age could boost their eyesight by improving their diet or taking
supplements. A large trial of supplements is due to finish in July,
but a smaller one, in which 36 people took a pill containing all
three pigments every day for six months, has already yielded
positive results.

The effect was big enough that people should have noticed the
difference when coping with the glare of car headlights at night,
for instance, says team member John Nolan, a nutrition and vision
researcher at Waterford Institute of Technology in Ireland.

Nolan says boosting macular pigment levels should be even better
than wearing yellow-tinted glasses for driving at night, as some
people do, because such glasses block blue light from the whole of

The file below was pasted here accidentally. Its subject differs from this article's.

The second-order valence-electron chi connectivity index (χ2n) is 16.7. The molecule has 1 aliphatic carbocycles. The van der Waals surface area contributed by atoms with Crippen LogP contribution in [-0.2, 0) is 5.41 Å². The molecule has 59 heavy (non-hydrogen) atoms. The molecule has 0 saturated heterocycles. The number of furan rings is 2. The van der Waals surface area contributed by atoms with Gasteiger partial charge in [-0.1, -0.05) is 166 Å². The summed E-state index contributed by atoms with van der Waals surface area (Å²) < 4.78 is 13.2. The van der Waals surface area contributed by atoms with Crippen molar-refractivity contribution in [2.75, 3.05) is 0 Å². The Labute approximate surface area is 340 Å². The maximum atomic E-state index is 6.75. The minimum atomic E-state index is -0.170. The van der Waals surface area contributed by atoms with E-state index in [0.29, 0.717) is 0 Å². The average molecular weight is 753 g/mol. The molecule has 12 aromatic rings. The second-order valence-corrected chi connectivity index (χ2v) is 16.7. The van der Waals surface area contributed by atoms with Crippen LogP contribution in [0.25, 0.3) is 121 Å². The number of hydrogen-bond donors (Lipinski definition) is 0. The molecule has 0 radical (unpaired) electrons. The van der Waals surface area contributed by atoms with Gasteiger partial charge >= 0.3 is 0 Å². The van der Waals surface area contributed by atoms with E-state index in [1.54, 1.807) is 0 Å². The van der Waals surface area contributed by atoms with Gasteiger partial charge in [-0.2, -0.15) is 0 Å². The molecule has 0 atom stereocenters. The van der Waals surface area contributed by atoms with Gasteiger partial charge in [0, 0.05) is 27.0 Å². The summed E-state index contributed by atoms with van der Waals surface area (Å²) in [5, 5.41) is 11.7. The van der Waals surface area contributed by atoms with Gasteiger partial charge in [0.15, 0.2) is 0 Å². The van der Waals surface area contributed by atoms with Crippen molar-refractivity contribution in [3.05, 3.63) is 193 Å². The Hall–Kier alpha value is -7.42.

the retina. Extra macular pigment, by contrast, doesn't stop the
light reaching the retinal cells outside the macula, so peripheral
vision is not reduced.

Nolan already takes the supplements himself, and thinks taking all
three is important. Hammond, however, thinks it is best to get these
compounds from your diet, by eating plenty of vegetables - kale,
spinach and red peppers are among the best sources. Eggs are
another. "We like things to seem like drugs, but you'd always be
better off just eating some spinach," Hammond says.

A diet rich in macular pigments could not only improve your sight,
it might actually save it. As we get older the retinal cells in the
macula often become damaged. As the disease progresses, people
develop a blurred patch in the centre of their vision that gets